Posted Nov 19 2009 1:41PM
If rebounding is about desire, Al Horford is proof of it.
Last season, the Hawks ranked near the bottom of the league in rebounds per game (40 a game, 23rd in the league) despite boasting a front line that featured Horford (6-foot-10), Josh Smith (6-foot-9), Zaza Pachulia (6-foot-11) and Solomon Jones (6-foot-10). Though Jones left in the offseason for Indiana (and a few other bit players are gone, too), the Hawks return mostly the same frontcourt group.
This season, the Hawks are 11th in the league in rebounding and have outrebounded their opponents in nine of their 12 games. Not surprisingly, Atlanta is now among the East's elite and Horford is on pace for a career-best season in the rebound department. For the first time in his career, Horford ranks in the league's top 10 in rebounds per game (10.3 rpg) after finishing in the low teens his first two seasons.
Horford came to camp ready to lift the Hawks in the NBA's pecking order and has delivered with his play. He can count on one hand the number of games this season he's gone without a double-double. He's also shown a lot of maturity on defense and is averaging a career low in personal fouls (2.5 per game) while reaching a career high in blocks per game (1.9).
Coach Mike Woodson has been impressed by the consitent performance of Horford (and his frontcourt mate Smith), praising both as key components in Atlanta's big wins on the road.
"Everybody's making the extra effort, diving on the floor, going for loose balls," Horford told the Atlanta Journal-Constitution. "We're doing all the little things."
G: Will Bynum, Pistons -- Detroit is hovering around the .500 mark despite injuries to Richard Hamilton and Tayshaun Prince and showed it clearly is no longer among the NBA's elite with losses to Dallas and the Lakers last week. Still, I can't help watching Bynum every time he's on the court. The fearless guard has already flirted with a triple-double this season and is becoming a regular contender for NBA.com's Dunk of the Night video. Acrobatics aside, Bynum has taken the second-most free throws on the team, a true measure of his fearlessness.
G: Rudy Fernandez, Blazers -- Generally speaking, reigning members of the All-Rookie Team are prime candidates for the Five on the Rise. Count Brook Lopez, Marc Gasol, Eric Gordon (when he was healthy) and Mario Chalmers among that group this season. Fernandez has struggled to in his way sophomore season and was mostly unproductive early in the season. With fellow swingman Travis Outlaw out indefinitely, Fernandez is emerging again in Portland. He played a season-high 32 minutes in last week's loss to Atlanta, which is a nice stat on its own, but consider these points: First, Fernandez hit the game-tying, buzzer-beating 3-pointer in the fourth quarter to force OT and second, he played the entire overtime, too.
F: Drew Gooden, Mavericks -- With starter Erick Dampier out for last week's games against Detroit and Milwaukee, Gooden showed his value to the Mavs. Gooden has always had offensive talents and they showed in the two wins, as he averaged 16.5 points and 14.5 rebounds. But defense, where Gooden tends to lapse at times, was where he made a bigger impact in those wins. He did a good job of keeping track of Detroit's Charlie Villanueva (who was 6-for-16 with 10 rebounds) and Milwaukee's Andrew Bogut (who shot 6-for-12 from the field and had 6 rebounds). Dampier should return soon, but Gooden's little renaissance period will do nothing but boost his confidence in Dallas.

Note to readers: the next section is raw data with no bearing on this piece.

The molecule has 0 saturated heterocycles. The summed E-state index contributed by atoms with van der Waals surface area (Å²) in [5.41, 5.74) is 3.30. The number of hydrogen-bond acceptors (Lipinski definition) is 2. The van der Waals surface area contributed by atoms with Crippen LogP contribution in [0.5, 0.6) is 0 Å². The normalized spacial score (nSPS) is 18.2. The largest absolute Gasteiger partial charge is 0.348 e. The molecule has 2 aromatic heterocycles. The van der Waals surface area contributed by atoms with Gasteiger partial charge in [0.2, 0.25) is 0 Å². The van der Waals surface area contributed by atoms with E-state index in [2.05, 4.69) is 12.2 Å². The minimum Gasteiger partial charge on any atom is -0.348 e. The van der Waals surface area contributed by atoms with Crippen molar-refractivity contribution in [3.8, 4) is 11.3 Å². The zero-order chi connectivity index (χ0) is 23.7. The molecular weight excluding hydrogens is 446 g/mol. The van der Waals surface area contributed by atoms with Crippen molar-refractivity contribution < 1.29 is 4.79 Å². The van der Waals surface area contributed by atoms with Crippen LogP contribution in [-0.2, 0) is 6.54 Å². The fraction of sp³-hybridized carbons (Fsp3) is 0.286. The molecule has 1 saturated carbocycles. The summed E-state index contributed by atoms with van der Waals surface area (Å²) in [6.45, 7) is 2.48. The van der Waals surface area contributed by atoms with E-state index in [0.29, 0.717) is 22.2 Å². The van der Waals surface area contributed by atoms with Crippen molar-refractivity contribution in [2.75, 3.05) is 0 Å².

F: Carl Landry, Rockets -- Landry had written his name down for a spot in this week's Five on the Rise. That was until the Rockets fell apart at home against the Suns and spoiled his career-high 27-point night. Still, give Landry credit for his play last week overall: He put up 15 and 10 at Staples Center against the Lakers on Sunday, which was a nice follow-up to an abysmal three-point, two-rebound showing in a loss to the Kings. He's still working on that consistency aspect to his play, but we like the athleticism he gives Houston once starter Luis Scola goes to the bench.
C: Roy Hibbert, Pacers -- As always with big Roy, it's all about staying out of foul trouble. Lately, he's done a great job of avoiding the whistle and not surprisingly, that's helping Indiana get back in the picture. His 3.4 fouls per game average during the Pacers' win streak is a tick under his season average (3.75), but in the last four games, he's had four fouls or fewer. More impressive than that is Hibbert's 2.75 blocks per game average in that span. It's a great sign he's learning how to guard the basket without being reckless and an even better sign for Indiana's playoff hopes.
NBA.com's Five on the Rise are just one man's opinion and are released every Thursday during the season. If you've got an issue with the names on this list, or have a question or comment for Jeff Case, send him an e-mail
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